In this op-ed, writer Lux Alptraum explains why the call to make a mental health database to prevent guns from being purchased by people living with mental illness is stigmatizing and harmful.
In the wake of multiple mass shootings in El Paso, Texas, and Dayton, Ohio, where more than 30 people were killed, various politicians have stepped forward to offer pathways to a less violent future. Among them is New York Gov. Andrew Cuomo, whose “Make America Safer” pledge outlines several steps toward reducing gun violence in the United States.
Some of Cuomo’s suggestions — like banning assault weapons and high-capacity magazines, or passing universal background checks — are relatively uncontroversial among gun control supporters. But one item on the list has caused a great deal of backlash: a proposal to "create a mental health data base to prevent the dangerously mentally ill from purchasing a firearm."
At first glance, this may seem like a reasonable suggestion. If someone’s mental health puts them at an elevated risk of violence or aggression, it makes sense to bar them from purchasing weapons. Federal law already prohibits people who have been involuntarily committed to a mental institution or have been determined by a court to be a danger to themselves or others from buying a gun. And in fact, New York already has a database like this in the state. Yet the connection between mental illness and mass shootings is dubious at best, and for many people living with mental illness, a database like this could cause far more harm than good.
It is one thing to publicly disclose your diagnosis yourself, in a way that provides nuance and context to your struggle. It is wholly another to have that choice and framing taken from you.
Contrary to popular belief, having a mental illness does not increase a person’s propensity for violence; it’s actually more likely to increase one’s risk of being a victim of violence. There are plenty of perfectly peaceful people who live with mental illness — even disorders like schizophrenia, bipolar disorder, and borderline personality disorder aren’t guaranteed to spark a violent rampage. With proper treatment, people with mental illness can thrive and live functional, happy lives. A diagnosis is not a destiny, it’s just a challenge that requires people to pay closer attention and focus to their mental wellness as they move through the world.
What does cause problems for people with mental illness, however, is the heavy amount of stigma that surrounds a diagnosis. That stigma makes many of us uncomfortable openly discussing our mental health, and in some cases, even makes us avoid seeking treatment or getting a proper diagnosis. Over the past few years, we’ve seen a massive reduction in the stigma surrounding mental illness, as public figures like Saturday Night Live's Pete Davidson have opened up about their diagnoses. And art that explores mental illness in a nuanced manner, like Esme Wang’s essay collection The Collected Schizophrenias and the CW show Crazy Ex-Girlfriend, has been released to great acclaim.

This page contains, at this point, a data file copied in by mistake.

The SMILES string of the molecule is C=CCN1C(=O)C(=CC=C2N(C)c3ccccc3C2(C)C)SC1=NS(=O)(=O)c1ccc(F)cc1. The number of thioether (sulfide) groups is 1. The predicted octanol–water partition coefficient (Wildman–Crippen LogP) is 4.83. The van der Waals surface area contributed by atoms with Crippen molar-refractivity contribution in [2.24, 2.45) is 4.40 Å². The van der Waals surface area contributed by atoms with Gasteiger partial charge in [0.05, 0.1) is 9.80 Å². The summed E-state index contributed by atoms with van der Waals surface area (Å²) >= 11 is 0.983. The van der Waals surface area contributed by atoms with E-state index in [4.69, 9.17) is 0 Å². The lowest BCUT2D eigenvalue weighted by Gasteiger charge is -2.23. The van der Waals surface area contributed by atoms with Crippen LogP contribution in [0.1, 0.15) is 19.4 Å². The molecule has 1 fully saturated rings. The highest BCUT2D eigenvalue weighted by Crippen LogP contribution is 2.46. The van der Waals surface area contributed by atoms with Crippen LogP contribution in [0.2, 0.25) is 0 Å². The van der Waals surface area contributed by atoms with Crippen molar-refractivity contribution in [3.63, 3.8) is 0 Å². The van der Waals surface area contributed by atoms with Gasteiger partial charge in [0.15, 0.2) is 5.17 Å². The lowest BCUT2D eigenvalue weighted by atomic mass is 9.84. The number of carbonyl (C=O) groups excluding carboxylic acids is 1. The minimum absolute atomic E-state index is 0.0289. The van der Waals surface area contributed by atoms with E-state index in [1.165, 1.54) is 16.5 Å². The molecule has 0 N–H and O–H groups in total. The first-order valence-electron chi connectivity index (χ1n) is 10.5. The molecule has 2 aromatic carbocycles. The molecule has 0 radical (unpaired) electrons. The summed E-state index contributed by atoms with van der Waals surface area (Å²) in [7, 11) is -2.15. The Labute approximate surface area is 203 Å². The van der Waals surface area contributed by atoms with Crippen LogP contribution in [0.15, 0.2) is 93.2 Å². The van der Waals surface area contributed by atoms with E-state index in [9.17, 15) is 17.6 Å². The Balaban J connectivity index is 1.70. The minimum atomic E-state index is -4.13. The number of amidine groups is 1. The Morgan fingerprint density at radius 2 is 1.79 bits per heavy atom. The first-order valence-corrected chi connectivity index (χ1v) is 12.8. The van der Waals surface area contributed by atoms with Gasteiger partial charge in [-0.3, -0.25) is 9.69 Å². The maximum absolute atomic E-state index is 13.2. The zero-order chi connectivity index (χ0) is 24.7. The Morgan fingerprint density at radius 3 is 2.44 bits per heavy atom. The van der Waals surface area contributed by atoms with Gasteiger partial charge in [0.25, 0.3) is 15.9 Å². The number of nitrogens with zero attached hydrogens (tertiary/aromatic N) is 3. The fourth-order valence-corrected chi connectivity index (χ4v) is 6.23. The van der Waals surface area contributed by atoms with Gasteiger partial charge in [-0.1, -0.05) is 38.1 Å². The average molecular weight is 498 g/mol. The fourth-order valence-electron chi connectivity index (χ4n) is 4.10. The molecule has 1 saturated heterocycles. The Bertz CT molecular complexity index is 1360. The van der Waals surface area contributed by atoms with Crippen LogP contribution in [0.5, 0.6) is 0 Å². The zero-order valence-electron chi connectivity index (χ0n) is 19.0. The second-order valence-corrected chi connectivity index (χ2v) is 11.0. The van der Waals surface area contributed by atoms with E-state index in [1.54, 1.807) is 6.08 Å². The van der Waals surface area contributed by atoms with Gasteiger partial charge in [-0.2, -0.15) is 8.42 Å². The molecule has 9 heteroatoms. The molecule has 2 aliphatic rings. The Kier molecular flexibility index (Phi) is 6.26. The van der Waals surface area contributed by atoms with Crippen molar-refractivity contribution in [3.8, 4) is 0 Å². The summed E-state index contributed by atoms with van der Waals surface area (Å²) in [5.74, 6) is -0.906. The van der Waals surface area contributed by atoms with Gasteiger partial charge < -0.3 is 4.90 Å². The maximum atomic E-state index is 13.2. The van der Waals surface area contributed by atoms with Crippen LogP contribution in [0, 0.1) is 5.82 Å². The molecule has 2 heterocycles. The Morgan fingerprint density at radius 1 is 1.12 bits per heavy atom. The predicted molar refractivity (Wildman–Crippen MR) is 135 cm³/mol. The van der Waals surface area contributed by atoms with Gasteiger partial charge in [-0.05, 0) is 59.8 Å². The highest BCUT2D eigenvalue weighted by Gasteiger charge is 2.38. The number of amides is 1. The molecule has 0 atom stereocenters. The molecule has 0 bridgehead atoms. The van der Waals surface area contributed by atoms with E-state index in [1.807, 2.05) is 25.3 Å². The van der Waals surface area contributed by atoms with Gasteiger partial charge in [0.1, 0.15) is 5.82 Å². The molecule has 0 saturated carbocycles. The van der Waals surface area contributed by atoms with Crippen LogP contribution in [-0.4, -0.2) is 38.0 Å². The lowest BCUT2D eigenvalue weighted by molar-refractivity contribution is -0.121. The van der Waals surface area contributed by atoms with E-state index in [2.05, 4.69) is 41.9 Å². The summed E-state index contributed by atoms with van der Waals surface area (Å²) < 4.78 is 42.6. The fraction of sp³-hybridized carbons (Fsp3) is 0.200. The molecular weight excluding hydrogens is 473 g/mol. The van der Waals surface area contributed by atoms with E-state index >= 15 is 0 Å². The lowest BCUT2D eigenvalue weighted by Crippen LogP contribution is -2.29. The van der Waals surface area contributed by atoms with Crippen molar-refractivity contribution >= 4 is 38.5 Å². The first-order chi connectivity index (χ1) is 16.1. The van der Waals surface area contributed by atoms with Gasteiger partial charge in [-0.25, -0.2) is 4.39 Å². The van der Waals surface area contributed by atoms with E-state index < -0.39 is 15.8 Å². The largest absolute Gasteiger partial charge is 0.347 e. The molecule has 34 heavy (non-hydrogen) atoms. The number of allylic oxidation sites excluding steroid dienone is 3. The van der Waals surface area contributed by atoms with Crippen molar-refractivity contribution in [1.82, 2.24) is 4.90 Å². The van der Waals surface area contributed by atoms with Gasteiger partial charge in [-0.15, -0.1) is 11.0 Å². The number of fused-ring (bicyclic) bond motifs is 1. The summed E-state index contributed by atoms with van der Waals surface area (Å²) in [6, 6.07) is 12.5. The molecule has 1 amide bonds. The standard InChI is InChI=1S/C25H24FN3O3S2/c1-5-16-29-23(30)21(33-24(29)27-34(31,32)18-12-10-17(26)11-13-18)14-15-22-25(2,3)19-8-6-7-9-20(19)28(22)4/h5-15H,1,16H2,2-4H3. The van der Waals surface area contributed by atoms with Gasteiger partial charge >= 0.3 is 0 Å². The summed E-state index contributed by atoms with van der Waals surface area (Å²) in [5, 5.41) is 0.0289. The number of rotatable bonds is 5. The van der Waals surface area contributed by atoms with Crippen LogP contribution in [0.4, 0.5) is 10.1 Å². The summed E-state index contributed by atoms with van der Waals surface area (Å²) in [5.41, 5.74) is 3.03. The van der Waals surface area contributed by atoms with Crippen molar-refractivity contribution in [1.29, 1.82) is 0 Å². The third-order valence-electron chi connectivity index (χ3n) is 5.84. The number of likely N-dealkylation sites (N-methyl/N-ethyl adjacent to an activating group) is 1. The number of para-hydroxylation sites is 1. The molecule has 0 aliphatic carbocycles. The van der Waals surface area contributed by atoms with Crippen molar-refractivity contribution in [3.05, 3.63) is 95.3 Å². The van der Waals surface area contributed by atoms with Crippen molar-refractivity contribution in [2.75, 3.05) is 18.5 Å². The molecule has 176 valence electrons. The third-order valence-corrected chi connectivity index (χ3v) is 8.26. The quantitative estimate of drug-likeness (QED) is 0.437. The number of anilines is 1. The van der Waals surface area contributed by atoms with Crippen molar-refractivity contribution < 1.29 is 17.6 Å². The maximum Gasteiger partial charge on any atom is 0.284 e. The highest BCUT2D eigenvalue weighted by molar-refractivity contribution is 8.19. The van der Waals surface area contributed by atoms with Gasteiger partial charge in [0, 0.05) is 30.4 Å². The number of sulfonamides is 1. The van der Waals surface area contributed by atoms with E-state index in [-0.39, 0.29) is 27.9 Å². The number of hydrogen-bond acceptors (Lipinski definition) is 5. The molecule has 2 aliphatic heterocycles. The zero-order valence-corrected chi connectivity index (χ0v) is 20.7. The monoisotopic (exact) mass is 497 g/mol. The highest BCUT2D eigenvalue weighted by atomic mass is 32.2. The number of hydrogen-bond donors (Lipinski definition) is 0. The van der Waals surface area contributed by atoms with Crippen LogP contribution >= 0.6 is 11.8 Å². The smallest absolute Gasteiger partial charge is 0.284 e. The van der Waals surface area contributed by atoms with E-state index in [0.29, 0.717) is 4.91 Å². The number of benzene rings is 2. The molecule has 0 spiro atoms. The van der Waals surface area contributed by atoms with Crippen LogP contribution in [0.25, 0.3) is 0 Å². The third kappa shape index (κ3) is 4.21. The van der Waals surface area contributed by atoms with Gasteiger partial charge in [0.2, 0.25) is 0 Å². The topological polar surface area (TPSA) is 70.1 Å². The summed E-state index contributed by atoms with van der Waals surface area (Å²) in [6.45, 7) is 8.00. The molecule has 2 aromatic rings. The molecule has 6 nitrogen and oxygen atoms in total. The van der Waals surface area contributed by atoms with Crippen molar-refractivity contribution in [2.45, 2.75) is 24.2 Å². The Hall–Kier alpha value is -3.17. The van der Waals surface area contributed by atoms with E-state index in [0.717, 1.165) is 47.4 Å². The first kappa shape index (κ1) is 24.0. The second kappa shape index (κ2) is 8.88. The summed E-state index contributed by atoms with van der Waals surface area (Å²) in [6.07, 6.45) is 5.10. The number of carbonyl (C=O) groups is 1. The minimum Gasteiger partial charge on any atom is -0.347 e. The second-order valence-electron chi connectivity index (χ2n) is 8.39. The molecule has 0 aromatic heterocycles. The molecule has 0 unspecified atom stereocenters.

But as politicians race to draw misleading connections between mass shootings and mental illness, that stigma only stands to increase. Instead of understanding people who live with schizophrenia or borderline personality disorder as people who are managing a chronic illness, we’re encouraged to envision them as ticking time bombs that could go off at any moment. It’s a framing that dehumanizes people who have mental illness, and it also makes people unwilling to consider the possibility that they might be living with mental illness.
Though a mental health database purports to protect people from the threat of violence, it is far more likely to cause harm to people living with mental illness. It is one thing to publicly disclose your diagnosis yourself in a way that provides nuance and context to your struggle. It is wholly another to have that choice and framing taken from you. I’ve written multiple essays about my struggle with obsessive-compulsive disorder, but the idea that I could be forced to register with the government as someone with OCD makes me incredibly uncomfortable. I can only imagine that discomfort is far, far worse for people living with conditions that are significantly more stigmatized.
Even when the database is limited only to those presumed to be “dangerous,” who gets to determine what makes a person “dangerous?" Is it a history of violent behavior or just a propensity to violent thoughts? Might someone with no record of violence against others wind up in the database purely on the basis of their diagnosis? And if so, then what motivation would someone have to seek help for a “dangerous” mental illness in a country where the president has already called for the involuntary commitment of some “mentally disturbed individuals”?
By increasing the burden of being open and honest about our mental health, politicians like Cuomo serve only to discourage the most vulnerable among us from seeking help. Instead of helping to prevent mass shootings, a plan like this will only inflict harm and suffering on people who are in need of support.